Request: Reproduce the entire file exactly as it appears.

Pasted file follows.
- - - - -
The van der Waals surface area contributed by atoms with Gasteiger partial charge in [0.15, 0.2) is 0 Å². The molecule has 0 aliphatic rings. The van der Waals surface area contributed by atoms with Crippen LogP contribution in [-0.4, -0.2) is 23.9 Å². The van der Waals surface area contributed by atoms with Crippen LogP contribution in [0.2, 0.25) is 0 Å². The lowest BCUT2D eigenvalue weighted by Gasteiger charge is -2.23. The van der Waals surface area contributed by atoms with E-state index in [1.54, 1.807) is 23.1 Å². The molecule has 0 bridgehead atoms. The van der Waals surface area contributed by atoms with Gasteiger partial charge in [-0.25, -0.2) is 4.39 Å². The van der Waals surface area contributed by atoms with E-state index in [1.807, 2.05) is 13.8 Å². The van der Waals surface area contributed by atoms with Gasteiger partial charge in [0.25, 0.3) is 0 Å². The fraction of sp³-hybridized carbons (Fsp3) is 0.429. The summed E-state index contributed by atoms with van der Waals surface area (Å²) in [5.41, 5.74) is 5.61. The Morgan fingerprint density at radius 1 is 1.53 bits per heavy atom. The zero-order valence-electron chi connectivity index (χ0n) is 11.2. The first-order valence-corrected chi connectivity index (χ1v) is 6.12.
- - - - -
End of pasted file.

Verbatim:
The van der Waals surface area contributed by atoms with Gasteiger partial charge in [0.15, 0.2) is 0 Å². The molecule has 0 aliphatic rings. The van der Waals surface area contributed by atoms with Crippen LogP contribution in [-0.4, -0.2) is 23.9 Å². The van der Waals surface area contributed by atoms with Crippen LogP contribution in [0.2, 0.25) is 0 Å². The lowest BCUT2D eigenvalue weighted by Gasteiger charge is -2.23. The van der Waals surface area contributed by atoms with E-state index in [1.54, 1.807) is 23.1 Å². The molecule has 0 bridgehead atoms. The van der Waals surface area contributed by atoms with Gasteiger partial charge in [-0.25, -0.2) is 4.39 Å². The van der Waals surface area contributed by atoms with E-state index in [1.807, 2.05) is 13.8 Å². The van der Waals surface area contributed by atoms with Gasteiger partial charge in [0.25, 0.3) is 0 Å². The fraction of sp³-hybridized carbons (Fsp3) is 0.429. The summed E-state index contributed by atoms with van der Waals surface area (Å²) in [5.41, 5.74) is 5.61. The Morgan fingerprint density at radius 1 is 1.53 bits per heavy atom. The zero-order valence-electron chi connectivity index (χ0n) is 11.2. The first-order valence-corrected chi connectivity index (χ1v) is 6.12.